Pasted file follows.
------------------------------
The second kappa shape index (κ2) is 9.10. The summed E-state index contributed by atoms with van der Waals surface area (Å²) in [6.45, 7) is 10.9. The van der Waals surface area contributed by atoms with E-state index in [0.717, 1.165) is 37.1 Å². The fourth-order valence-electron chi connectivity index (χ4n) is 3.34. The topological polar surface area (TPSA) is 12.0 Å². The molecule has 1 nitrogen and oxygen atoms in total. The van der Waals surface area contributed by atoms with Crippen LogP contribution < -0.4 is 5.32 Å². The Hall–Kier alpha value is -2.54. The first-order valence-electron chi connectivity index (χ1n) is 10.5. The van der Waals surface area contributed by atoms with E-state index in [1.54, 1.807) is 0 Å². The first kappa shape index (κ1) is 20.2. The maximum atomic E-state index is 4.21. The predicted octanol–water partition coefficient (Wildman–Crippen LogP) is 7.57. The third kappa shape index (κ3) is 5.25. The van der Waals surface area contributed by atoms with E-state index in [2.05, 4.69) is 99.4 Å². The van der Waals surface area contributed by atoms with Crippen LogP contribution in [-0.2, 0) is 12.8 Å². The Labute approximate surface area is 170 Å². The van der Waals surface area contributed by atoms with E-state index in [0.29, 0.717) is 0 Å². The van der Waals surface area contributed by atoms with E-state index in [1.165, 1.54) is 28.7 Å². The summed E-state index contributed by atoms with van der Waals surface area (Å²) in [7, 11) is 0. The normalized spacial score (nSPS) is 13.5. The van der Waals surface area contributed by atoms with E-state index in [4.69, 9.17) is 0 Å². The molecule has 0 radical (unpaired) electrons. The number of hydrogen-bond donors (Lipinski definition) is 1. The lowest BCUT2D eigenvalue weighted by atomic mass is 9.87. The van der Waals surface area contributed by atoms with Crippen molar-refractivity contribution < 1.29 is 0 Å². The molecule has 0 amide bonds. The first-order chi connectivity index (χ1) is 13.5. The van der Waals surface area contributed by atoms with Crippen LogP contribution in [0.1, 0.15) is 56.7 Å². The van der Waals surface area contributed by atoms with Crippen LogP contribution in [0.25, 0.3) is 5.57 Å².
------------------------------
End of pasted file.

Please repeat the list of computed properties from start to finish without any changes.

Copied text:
The second kappa shape index (κ2) is 9.10. The summed E-state index contributed by atoms with van der Waals surface area (Å²) in [6.45, 7) is 10.9. The van der Waals surface area contributed by atoms with E-state index in [0.717, 1.165) is 37.1 Å². The fourth-order valence-electron chi connectivity index (χ4n) is 3.34. The topological polar surface area (TPSA) is 12.0 Å². The molecule has 1 nitrogen and oxygen atoms in total. The van der Waals surface area contributed by atoms with Crippen LogP contribution < -0.4 is 5.32 Å². The Hall–Kier alpha value is -2.54. The first-order valence-electron chi connectivity index (χ1n) is 10.5. The van der Waals surface area contributed by atoms with E-state index in [1.54, 1.807) is 0 Å². The first kappa shape index (κ1) is 20.2. The maximum atomic E-state index is 4.21. The predicted octanol–water partition coefficient (Wildman–Crippen LogP) is 7.57. The third kappa shape index (κ3) is 5.25. The van der Waals surface area contributed by atoms with E-state index in [2.05, 4.69) is 99.4 Å². The van der Waals surface area contributed by atoms with Crippen LogP contribution in [-0.2, 0) is 12.8 Å². The Labute approximate surface area is 170 Å². The van der Waals surface area contributed by atoms with E-state index in [0.29, 0.717) is 0 Å². The van der Waals surface area contributed by atoms with E-state index in [1.165, 1.54) is 28.7 Å². The summed E-state index contributed by atoms with van der Waals surface area (Å²) in [7, 11) is 0. The normalized spacial score (nSPS) is 13.5. The van der Waals surface area contributed by atoms with E-state index in [4.69, 9.17) is 0 Å². The molecule has 0 radical (unpaired) electrons. The number of hydrogen-bond donors (Lipinski definition) is 1. The lowest BCUT2D eigenvalue weighted by atomic mass is 9.87. The van der Waals surface area contributed by atoms with Crippen molar-refractivity contribution < 1.29 is 0 Å². The molecule has 0 amide bonds. The first-order chi connectivity index (χ1) is 13.5. The van der Waals surface area contributed by atoms with Crippen LogP contribution in [0.1, 0.15) is 56.7 Å². The van der Waals surface area contributed by atoms with Crippen LogP contribution in [0.25, 0.3) is 5.57 Å².